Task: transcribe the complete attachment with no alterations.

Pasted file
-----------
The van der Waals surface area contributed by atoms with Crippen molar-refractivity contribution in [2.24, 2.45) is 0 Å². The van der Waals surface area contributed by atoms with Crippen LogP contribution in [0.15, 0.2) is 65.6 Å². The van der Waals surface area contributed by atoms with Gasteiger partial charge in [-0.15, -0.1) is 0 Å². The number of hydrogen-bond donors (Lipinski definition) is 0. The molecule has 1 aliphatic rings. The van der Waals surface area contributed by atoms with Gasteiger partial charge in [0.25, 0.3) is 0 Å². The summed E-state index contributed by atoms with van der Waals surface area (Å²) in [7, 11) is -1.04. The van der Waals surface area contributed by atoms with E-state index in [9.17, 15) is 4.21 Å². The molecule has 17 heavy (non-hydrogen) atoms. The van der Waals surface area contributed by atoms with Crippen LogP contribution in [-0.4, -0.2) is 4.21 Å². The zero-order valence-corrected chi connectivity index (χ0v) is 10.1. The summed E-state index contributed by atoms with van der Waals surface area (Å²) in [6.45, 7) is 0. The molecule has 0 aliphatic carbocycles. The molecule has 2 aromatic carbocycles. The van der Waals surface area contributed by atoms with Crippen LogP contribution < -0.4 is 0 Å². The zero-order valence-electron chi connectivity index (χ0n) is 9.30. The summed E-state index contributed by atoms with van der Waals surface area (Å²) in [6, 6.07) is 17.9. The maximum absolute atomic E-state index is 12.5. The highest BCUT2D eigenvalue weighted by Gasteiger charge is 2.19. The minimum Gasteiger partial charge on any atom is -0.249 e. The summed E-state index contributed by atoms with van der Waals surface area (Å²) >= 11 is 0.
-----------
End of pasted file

The van der Waals surface area contributed by atoms with Crippen molar-refractivity contribution in [2.24, 2.45) is 0 Å². The van der Waals surface area contributed by atoms with Crippen LogP contribution in [0.15, 0.2) is 65.6 Å². The van der Waals surface area contributed by atoms with Gasteiger partial charge in [-0.15, -0.1) is 0 Å². The number of hydrogen-bond donors (Lipinski definition) is 0. The molecule has 1 aliphatic rings. The van der Waals surface area contributed by atoms with Gasteiger partial charge in [0.25, 0.3) is 0 Å². The summed E-state index contributed by atoms with van der Waals surface area (Å²) in [7, 11) is -1.04. The van der Waals surface area contributed by atoms with E-state index in [9.17, 15) is 4.21 Å². The molecule has 17 heavy (non-hydrogen) atoms. The van der Waals surface area contributed by atoms with Crippen LogP contribution in [-0.4, -0.2) is 4.21 Å². The zero-order valence-corrected chi connectivity index (χ0v) is 10.1. The summed E-state index contributed by atoms with van der Waals surface area (Å²) in [6.45, 7) is 0. The molecule has 0 aliphatic carbocycles. The molecule has 2 aromatic carbocycles. The van der Waals surface area contributed by atoms with Crippen LogP contribution < -0.4 is 0 Å². The zero-order valence-electron chi connectivity index (χ0n) is 9.30. The summed E-state index contributed by atoms with van der Waals surface area (Å²) in [6, 6.07) is 17.9. The maximum absolute atomic E-state index is 12.5. The highest BCUT2D eigenvalue weighted by Gasteiger charge is 2.19. The minimum Gasteiger partial charge on any atom is -0.249 e. The summed E-state index contributed by atoms with van der Waals surface area (Å²) >= 11 is 0.